[Nicknames: Snotnose, Stainface, Baldy, Sniffer, Buddha, Piece-of-the-Moon.]
Pompous. Funny talking. Ugly. Disfigured. Probably crazy. A Muslim in a Hindu India. Sounds like leading man material doesn't it? He's a regular Brad Pitt or Robert Pattinson, right? Seriously, we are glad that this is a book and not a movie, because we're not sure we could stand an hour and a half of looking at Saleem and dealing with his egotistical voice. Despite his lack of heroic good looks, Salman Rushdie has chosen this kid for his main character.
Facts (as Saleem likes to say): Saleem Sinai is born on August 15, 1947 in Bombay, India. Time: at the stroke of midnight. Day: India's very first Independence Day. According to Saleem, this makes him a Very Important Person. Well, that and a bunch of letters and prophecies about his birth. He eventually learns that he and another child (Shiva) were switched at birth.
More facts: When we meet him he's a couple of weeks away from his 31st birthday. Saleem believes that he's dying, and that literal cracks have formed in his body. We're not gonna lie—it's a little weird. He says, "I ask you only to accept (as I have accepted) that I shall eventually crumble into (approximately) six hundred and thirty million particles of anonymous, and necessarily oblivious dust " (1.3.1). That's right—it's totally a fact that Saleem's body is filled with cracks and about to crumble into as many particles of dust as there are people in India. "Facts" are not exactly facts in this novel, if you hadn't already noticed.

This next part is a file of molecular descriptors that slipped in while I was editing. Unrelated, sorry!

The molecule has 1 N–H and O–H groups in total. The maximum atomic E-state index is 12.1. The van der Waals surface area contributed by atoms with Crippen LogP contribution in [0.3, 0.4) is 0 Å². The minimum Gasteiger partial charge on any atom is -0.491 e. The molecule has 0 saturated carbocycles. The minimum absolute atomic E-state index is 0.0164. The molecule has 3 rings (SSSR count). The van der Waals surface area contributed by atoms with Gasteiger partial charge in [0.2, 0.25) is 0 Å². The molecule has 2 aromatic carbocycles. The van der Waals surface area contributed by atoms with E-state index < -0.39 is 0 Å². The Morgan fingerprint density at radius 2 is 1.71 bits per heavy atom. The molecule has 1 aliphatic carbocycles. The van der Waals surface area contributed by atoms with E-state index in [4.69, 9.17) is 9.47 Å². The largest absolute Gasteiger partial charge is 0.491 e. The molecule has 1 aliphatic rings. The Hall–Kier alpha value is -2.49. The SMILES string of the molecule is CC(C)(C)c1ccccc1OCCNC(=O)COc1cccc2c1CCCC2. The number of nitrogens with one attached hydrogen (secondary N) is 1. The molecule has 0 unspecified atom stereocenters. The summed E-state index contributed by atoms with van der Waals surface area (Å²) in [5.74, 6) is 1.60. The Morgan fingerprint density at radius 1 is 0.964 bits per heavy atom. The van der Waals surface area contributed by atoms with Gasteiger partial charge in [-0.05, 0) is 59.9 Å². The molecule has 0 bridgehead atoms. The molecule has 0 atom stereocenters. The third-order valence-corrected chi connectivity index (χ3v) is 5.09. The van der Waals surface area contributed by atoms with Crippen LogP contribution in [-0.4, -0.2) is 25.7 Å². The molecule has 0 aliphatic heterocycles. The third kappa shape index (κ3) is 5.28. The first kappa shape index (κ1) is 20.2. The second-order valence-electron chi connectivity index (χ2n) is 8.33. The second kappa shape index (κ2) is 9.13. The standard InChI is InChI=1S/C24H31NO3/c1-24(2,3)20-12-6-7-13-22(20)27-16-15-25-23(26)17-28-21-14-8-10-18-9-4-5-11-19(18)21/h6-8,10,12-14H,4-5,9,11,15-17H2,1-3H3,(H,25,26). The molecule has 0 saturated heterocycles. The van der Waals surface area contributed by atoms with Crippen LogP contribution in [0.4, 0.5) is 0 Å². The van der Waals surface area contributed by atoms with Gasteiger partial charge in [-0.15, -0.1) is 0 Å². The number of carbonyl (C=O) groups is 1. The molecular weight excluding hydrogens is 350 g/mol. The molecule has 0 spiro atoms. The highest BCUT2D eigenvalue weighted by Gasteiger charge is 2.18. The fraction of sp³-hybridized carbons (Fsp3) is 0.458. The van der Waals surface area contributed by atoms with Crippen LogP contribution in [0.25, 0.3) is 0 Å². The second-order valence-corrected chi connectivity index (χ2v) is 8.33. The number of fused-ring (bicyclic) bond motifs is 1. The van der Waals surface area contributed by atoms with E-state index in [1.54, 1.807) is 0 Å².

Okay, enough of the "facts." Let's get down to business.
Pride Goeth Before The Fall
You might say that Saleem is not exactly modest. Okay, that's an understatement—Saleem is possibly one of the vainest characters we've ever seen. Look, we have proof:
- This is how he describes himself: "I, Saleem Sinai, possessor of the most delicately-gifted olfactory organ in history [...]" (1.3.3)
- He thinks he's more important than history: "I shall avert my eyes from the violence in Bengal and the long pacifying walk of Mahatma Gandhi. Selfish? Narrow-minded? Well, perhaps; but excusably so, in my opinion. After all, one is not born every day." (1.8.25)
- He even compares himself to Jesus and Mohammed.
Who else would claim that his birthday is more important than the deaths of hundreds of people? Better yet, who would say that he's the next prophet of God? Only this guy.
He's the protagonist, so duh the novel is about him. He shouldn't know that, though.